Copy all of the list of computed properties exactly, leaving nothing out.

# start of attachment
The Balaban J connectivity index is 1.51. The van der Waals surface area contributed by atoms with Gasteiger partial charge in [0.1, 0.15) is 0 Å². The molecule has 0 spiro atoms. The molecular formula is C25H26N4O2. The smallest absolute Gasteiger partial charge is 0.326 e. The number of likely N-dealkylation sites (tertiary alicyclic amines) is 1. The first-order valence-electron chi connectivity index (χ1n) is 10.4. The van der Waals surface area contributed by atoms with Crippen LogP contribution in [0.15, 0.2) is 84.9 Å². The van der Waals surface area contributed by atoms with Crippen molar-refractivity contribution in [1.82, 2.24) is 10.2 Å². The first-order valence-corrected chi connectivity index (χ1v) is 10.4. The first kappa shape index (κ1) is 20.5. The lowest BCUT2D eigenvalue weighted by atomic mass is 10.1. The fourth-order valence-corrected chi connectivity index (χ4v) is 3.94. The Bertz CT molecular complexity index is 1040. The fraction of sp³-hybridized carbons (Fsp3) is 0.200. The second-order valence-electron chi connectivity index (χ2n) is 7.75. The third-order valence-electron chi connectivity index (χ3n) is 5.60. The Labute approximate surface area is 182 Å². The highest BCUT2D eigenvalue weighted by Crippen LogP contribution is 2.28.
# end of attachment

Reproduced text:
The Balaban J connectivity index is 1.51. The van der Waals surface area contributed by atoms with Gasteiger partial charge in [0.1, 0.15) is 0 Å². The molecule has 0 spiro atoms. The molecular formula is C25H26N4O2. The smallest absolute Gasteiger partial charge is 0.326 e. The number of likely N-dealkylation sites (tertiary alicyclic amines) is 1. The first-order valence-electron chi connectivity index (χ1n) is 10.4. The van der Waals surface area contributed by atoms with Crippen LogP contribution in [0.15, 0.2) is 84.9 Å². The van der Waals surface area contributed by atoms with Crippen molar-refractivity contribution in [1.82, 2.24) is 10.2 Å². The first-order valence-corrected chi connectivity index (χ1v) is 10.4. The first kappa shape index (κ1) is 20.5. The lowest BCUT2D eigenvalue weighted by atomic mass is 10.1. The fourth-order valence-corrected chi connectivity index (χ4v) is 3.94. The Bertz CT molecular complexity index is 1040. The fraction of sp³-hybridized carbons (Fsp3) is 0.200. The second-order valence-electron chi connectivity index (χ2n) is 7.75. The third-order valence-electron chi connectivity index (χ3n) is 5.60. The Labute approximate surface area is 182 Å². The highest BCUT2D eigenvalue weighted by Crippen LogP contribution is 2.28.